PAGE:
Truth.  Seeking the unachievable.  Beauty more wondrous than words can express.  Discovery.

A handshake from God.

Because, all too soon, we will be gone.

Jay Nicholas, January 21, 2011

Homeland Security Visits fishingwithjay, January 19, 2011

The blogosphere is a weird place space etherial goofy fog.  People who create Busterwantstofish are bold indeed.  That, or they really don’t mind the probability that half their viewers are xxxxxxxs.


I was contacted by the Office of Homeland Security recently.  They made two enquiries.  The first was regarding why my blog traffic was so low and why didn’t I use provocative terms like sssssty, bbbbbby, llllllly, wwwwwwxy or ffffffg to boost my viewership.  To this I responded that it was because I am not a _____ mouth; fishingwithjay is a fly fishing, family friendly blog, not a sewer.

The second enquiry was regarding why I had used words like Atlantic Salmon, Sea Trout, Kamchatka, Alaska, Brown trout, Dean River, Peacock Bass, Tarpon, Mongolia, Argentina, New Zealand, Africa, Norway, Russia, Australia, Carp, Musky, and Smallie.

Apparently, Homeland Security Internet scrutiny software analytics had flagged me as a possible _______ to national _______, and calculated a high probability that I was a diagnosable ______ because I had made repeated use of the terms “fly fishing”, ‘fly tying”, “steelhead”, “salmon”, and such forth.

This is serious stuff folks. Imagine yourself, sitting quietly in your den, cranking out a hundred dozen size 26 Griffith Gnats when the doorbell rings.  You check the door and there stand three guys in suits with Ray Ban glasses, their black Chev Suburban parked across your driveway, blocking any possibility of vehicular flight.

After using a battering ram on the front door and tear-gassing the back yard, they poked around my fly bench and ran a  _______ detection wand over my drawer of saddle hackles. They demanded to see my migratory bird permit.  They peered over their sunglasses asked why I had __ boxes of ________ hooks.  They had me explain what Waddington Shanks are used for; repeatedly. They counted Tube Leeches, Whiting Euro Saddles, Lady Amherst Center tails,  and asked pointedly if I could honestly say that all that stuff was intended for personal use.  Then they said: really?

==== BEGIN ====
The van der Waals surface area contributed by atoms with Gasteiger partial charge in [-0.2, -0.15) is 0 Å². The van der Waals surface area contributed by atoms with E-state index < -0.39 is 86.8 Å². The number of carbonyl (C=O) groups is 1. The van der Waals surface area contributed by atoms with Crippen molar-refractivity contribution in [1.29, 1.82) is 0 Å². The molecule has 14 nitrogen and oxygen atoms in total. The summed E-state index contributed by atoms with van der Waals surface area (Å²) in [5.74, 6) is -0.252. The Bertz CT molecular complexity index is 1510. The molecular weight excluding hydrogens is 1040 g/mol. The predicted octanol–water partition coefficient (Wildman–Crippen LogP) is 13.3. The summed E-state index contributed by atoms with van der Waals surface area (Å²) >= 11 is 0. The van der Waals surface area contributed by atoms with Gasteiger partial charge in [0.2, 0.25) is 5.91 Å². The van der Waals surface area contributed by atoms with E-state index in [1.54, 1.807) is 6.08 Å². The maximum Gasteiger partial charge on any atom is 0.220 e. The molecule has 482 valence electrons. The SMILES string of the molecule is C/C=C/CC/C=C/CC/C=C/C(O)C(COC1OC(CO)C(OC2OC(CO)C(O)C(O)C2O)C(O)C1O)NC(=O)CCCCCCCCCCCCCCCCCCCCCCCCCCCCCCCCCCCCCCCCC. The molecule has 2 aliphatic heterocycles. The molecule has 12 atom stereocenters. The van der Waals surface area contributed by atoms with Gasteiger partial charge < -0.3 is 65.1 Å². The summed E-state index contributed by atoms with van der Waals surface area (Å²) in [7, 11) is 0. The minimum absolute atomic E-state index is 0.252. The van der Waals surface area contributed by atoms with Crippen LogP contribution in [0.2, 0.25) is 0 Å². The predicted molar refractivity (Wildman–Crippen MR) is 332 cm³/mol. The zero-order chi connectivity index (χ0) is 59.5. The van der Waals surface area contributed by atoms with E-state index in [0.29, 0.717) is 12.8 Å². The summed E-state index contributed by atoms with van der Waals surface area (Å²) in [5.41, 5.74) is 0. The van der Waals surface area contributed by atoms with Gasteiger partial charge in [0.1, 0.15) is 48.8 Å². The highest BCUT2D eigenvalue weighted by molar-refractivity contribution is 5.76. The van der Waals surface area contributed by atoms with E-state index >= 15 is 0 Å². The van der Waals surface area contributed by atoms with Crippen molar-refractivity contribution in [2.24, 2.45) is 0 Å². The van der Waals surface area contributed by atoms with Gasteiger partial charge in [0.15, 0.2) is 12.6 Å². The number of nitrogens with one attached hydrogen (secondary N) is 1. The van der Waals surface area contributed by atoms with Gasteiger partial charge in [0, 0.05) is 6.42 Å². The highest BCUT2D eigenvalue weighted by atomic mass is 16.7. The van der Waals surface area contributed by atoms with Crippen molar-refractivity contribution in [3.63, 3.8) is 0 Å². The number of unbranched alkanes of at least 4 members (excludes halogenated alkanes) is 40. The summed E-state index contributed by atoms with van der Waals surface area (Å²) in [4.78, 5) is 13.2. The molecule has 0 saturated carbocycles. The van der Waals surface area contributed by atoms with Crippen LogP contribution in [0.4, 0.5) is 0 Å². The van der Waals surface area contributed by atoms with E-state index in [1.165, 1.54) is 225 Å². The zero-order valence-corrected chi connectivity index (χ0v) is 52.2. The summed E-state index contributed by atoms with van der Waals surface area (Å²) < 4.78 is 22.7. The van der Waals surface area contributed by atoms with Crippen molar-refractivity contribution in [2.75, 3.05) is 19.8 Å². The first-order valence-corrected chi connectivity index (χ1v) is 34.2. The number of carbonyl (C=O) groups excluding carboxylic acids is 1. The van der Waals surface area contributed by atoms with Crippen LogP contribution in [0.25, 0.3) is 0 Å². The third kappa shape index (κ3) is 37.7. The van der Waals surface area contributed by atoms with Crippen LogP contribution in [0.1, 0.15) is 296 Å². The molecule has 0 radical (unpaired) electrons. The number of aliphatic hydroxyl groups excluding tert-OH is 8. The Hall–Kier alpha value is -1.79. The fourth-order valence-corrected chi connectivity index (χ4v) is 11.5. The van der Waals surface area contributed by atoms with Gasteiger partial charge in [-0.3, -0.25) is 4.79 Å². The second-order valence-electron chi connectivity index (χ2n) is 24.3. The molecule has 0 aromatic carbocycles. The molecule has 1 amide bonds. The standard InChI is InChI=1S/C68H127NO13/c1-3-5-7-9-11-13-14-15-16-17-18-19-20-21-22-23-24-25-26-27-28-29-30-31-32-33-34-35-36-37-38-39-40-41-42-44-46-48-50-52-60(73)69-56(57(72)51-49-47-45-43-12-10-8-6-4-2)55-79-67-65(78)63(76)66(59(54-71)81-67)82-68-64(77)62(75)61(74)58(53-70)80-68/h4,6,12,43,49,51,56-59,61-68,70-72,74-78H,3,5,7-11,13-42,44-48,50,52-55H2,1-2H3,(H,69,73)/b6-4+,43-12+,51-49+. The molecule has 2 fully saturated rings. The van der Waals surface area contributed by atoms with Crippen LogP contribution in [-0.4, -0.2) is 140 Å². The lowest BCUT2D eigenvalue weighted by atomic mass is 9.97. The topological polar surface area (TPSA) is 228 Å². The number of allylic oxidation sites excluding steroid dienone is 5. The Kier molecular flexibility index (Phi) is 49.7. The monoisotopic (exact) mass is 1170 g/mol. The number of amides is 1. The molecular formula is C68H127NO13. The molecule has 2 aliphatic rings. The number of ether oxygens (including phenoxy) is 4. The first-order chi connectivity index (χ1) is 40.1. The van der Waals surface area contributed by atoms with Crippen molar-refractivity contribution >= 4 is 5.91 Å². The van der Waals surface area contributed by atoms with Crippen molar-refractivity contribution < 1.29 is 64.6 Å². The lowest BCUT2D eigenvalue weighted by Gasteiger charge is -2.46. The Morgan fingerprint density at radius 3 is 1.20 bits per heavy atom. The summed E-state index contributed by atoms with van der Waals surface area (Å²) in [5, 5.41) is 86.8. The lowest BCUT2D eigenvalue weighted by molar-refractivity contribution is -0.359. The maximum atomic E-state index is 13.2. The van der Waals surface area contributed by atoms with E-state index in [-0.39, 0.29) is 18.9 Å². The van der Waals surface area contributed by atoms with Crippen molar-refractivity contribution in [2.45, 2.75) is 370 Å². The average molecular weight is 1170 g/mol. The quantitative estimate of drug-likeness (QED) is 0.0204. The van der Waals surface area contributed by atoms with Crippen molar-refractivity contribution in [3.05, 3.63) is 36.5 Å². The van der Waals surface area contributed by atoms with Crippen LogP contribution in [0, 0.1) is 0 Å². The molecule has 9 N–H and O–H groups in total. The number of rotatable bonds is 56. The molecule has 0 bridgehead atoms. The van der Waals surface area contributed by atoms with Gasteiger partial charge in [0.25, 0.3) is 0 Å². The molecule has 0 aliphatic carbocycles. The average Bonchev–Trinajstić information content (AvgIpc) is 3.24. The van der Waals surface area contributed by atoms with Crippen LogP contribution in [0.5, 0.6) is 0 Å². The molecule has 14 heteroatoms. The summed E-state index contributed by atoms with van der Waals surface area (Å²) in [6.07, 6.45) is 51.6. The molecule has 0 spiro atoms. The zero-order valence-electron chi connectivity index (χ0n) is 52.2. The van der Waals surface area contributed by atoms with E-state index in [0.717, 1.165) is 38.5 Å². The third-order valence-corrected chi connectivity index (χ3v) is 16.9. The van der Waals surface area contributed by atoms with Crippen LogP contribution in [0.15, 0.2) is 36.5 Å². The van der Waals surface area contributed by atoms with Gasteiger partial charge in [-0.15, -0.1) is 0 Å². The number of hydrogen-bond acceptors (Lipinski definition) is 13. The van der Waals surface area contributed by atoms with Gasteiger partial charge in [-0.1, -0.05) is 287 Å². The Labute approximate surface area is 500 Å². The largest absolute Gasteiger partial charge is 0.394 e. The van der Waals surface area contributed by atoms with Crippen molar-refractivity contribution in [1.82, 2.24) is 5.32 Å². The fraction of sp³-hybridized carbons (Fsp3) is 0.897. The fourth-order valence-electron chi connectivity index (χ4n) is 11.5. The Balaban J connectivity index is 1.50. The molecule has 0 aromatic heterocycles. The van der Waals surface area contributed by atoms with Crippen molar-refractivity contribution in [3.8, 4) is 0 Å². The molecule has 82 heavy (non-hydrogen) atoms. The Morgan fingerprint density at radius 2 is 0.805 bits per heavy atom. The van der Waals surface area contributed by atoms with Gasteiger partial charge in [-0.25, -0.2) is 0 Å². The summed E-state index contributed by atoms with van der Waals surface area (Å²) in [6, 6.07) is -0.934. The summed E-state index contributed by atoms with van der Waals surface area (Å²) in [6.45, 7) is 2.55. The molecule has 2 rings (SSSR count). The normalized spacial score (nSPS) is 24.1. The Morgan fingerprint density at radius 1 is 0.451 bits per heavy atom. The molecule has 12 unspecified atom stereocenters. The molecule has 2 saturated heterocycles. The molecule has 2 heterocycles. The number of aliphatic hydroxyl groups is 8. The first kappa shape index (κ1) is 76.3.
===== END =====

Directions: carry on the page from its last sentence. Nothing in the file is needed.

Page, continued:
After seven hours of interrogation, they pulled out a form and checked the box under “fishing nut.”

Enough said, almost . It makes sense to _____  with respect to our word choices, at least part of the time, it seems important to ________ much of the time, and without doubt I will concentrate on always _______.

The consequences of _________ could be ___________ and none of us want that to come down on our _______, do we?

Jay Nicholas, January 19, 2011

Winter Steelhead Flies: Pro Tube Leech, January 17, 2011

Too much high water.  Too much work.  Too much inertia.  Not enough river time. Blah blah blah. More fly tying entertainment.  Dreams of winter steelhead.  Summer steelhead.  Alaska coho.  Tie some more flies.  This tube leech will be on the menu for Chinook in Tillamook bay.  Play with the Pro Tube Fly goodies.  Hummmm.  Bet our comrades in Northern Europe fishing for Atlantic Salmon and Sea Trout would fish these flies.  Play with Youtube for the first time.  Figure how to insert sound into slide movie.  Laugh at my own voice.  Should know the difference between a Micro Tube and a Flexi Tube by now but apparently nooooooo.  Where are those Cones?  Script fly tying demonstration, step-by-step.  Take photographs.  Re-take photographs because entire first set was unbearably garish.  then the most dreaded part of all.  What to name the fly.  Nicholas’ Pro Micro Tube, rabbit strip red tail, orange hackle, blue Krystal flash, pink ostrich, two-tone crosscut rabbit, orange Pro Cone, red #2 Gamakatsu stinger hook, winter steelhead fly.

Nicholas’ knock-off of Silvey’s Tube Leech.

Nicholas’ pirate version of Hickman’s Fish Taco.